Women In Architecture: My first experience

My second encounter with an architect was a female architect who I was referred to for an internship. My first was a non-professional meeting with a pastor of the church my family attended, who owned an architecture and construction firm. That meeting, non-professional as it was, did not give me as much hope as I had imagined, for my future as an architect. I had imagined that I would be praised and given lots of encouragement for pursuing a field where there were (and still are) so few practicing female architects. In other words I did not appreciate the reality check I received as a passionate, ready-to-conquer-the-world teenager. Strangely enough, this architect was also the first person to tell me about Structural Engineering as a major and a career, but that’s a story for another day.

The summer after my first year at the University I visited the well-known construction firms in my city to see if they needed an intern in their office. At that time in Nigeria, architects were not permitted to advertise, except through trade literature, or on the project billboard at a construction site. So one had to know someone, who knew someone, who knew… catch my drift? Anyway after spending a few weeks traversing the city getting rejected at the big multinational construction companies, a family friend sent me with an introductory letter to the architect who designed their home. At that time I had never met a female architect, much less one who was the Principal of her own office with several architects and draftsmen working under her so I was very impressed.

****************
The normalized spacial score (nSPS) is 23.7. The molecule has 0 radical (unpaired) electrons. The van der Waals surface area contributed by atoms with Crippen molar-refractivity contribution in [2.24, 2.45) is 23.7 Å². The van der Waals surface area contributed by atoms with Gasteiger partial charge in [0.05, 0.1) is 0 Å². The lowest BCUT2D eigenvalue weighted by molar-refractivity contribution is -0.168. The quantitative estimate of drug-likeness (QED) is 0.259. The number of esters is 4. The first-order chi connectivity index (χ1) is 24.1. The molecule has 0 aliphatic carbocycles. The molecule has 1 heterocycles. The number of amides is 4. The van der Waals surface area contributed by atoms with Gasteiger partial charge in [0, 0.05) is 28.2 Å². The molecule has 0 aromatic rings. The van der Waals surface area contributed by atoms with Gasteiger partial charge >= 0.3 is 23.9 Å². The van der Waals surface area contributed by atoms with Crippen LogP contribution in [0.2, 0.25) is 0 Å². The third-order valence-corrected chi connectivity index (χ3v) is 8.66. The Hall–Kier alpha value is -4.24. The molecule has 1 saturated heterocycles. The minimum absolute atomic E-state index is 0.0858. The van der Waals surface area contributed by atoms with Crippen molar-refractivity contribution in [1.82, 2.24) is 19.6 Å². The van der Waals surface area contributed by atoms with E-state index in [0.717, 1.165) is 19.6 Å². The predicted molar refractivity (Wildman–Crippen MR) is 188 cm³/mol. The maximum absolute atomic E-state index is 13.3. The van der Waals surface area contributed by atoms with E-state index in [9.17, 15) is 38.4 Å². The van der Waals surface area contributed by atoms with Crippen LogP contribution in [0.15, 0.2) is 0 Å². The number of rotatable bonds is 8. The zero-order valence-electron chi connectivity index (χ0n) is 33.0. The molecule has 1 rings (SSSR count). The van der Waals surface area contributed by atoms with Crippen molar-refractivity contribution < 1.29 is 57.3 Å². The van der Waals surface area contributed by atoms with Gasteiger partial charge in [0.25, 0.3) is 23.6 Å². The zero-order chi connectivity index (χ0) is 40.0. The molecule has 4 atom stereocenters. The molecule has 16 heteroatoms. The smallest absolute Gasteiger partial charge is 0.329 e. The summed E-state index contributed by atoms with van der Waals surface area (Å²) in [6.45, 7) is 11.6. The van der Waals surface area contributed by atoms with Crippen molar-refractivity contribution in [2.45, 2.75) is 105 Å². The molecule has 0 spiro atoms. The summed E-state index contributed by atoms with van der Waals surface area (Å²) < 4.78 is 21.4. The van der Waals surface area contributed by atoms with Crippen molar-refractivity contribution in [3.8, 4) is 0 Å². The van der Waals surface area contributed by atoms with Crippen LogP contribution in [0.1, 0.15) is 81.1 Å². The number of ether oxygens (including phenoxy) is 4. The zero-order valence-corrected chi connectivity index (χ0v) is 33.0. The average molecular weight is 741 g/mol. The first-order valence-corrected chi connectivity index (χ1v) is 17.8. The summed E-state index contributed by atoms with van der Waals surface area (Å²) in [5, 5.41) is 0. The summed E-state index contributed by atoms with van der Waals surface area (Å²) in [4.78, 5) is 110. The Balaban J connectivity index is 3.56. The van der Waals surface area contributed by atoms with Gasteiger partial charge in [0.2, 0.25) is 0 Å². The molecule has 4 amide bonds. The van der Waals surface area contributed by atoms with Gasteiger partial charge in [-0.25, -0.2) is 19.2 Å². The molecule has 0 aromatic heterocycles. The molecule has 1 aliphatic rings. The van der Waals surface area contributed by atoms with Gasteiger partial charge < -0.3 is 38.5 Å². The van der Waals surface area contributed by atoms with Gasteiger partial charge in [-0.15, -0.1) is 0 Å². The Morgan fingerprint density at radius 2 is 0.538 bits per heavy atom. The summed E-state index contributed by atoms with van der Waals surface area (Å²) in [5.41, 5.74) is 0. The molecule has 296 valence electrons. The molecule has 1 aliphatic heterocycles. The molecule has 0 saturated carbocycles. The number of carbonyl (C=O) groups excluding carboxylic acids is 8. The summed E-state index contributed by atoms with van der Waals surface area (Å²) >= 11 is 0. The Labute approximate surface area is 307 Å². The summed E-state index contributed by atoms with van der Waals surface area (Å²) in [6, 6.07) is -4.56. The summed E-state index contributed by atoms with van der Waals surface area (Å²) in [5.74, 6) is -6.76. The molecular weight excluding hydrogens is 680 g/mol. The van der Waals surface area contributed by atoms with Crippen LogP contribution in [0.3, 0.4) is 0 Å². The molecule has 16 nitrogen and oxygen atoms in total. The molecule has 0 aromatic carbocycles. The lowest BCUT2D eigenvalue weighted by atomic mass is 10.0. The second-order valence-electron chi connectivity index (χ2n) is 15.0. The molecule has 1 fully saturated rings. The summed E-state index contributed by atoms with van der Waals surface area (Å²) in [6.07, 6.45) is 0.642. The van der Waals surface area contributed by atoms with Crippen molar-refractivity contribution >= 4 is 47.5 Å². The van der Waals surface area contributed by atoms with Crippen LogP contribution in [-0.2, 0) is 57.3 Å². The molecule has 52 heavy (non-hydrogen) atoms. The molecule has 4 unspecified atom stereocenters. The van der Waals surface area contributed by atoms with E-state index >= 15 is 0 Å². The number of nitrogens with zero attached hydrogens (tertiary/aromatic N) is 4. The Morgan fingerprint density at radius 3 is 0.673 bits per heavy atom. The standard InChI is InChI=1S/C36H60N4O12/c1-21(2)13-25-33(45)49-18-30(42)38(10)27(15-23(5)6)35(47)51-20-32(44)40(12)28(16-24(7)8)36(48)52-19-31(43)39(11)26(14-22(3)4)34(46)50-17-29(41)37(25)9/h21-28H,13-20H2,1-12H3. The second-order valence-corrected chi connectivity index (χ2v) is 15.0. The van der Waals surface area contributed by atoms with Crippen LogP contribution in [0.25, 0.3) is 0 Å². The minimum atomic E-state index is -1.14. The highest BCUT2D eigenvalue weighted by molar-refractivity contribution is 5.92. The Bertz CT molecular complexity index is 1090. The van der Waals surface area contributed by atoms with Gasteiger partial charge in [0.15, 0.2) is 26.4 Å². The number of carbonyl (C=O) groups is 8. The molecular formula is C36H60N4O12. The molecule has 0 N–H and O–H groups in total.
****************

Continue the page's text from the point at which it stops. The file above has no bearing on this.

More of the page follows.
After producing the note and getting a look-over from the Principal, (I was quite intimidated by her very office and busy presence) she sent me off to the Associate Principal who interviewed me. I was asked a series of questions on what I had studied in school, given more information on the firm and the requirements of an intern, and was immediately put to work. And that was the beginning of my adventure, working in architecture. I went on to work for her firm all through school, and she hired me as soon as I graduated. Looking back, I know she gave me a chance because we share the same gender; but I also saw her commitment to helping women in the profession through her position in the NIA (Nigerian Institute of Architects), and the women architects she employed.


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